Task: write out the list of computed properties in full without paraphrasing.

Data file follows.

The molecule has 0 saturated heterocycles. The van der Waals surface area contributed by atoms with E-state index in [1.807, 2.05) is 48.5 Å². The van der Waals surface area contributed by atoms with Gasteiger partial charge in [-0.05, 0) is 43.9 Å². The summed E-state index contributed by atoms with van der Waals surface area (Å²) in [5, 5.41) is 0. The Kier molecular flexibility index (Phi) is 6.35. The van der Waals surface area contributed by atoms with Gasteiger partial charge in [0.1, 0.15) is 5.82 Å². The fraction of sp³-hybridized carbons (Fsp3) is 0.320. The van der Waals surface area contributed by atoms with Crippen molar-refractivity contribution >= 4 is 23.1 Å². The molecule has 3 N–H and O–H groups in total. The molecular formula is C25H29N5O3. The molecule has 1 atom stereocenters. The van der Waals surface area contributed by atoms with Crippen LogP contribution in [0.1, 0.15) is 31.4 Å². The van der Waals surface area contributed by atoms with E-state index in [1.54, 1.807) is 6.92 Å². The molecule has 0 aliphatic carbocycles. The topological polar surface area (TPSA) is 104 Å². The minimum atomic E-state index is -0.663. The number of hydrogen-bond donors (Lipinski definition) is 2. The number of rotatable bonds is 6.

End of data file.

The molecule has 0 saturated heterocycles. The van der Waals surface area contributed by atoms with E-state index in [1.807, 2.05) is 48.5 Å². The van der Waals surface area contributed by atoms with Gasteiger partial charge in [-0.05, 0) is 43.9 Å². The summed E-state index contributed by atoms with van der Waals surface area (Å²) in [5, 5.41) is 0. The Kier molecular flexibility index (Phi) is 6.35. The van der Waals surface area contributed by atoms with Gasteiger partial charge in [0.1, 0.15) is 5.82 Å². The fraction of sp³-hybridized carbons (Fsp3) is 0.320. The van der Waals surface area contributed by atoms with Crippen molar-refractivity contribution >= 4 is 23.1 Å². The molecule has 3 N–H and O–H groups in total. The molecular formula is C25H29N5O3. The molecule has 1 atom stereocenters. The van der Waals surface area contributed by atoms with Crippen LogP contribution in [0.1, 0.15) is 31.4 Å². The van der Waals surface area contributed by atoms with E-state index in [1.54, 1.807) is 6.92 Å². The molecule has 0 aliphatic carbocycles. The topological polar surface area (TPSA) is 104 Å². The minimum atomic E-state index is -0.663. The number of hydrogen-bond donors (Lipinski definition) is 2. The number of rotatable bonds is 6.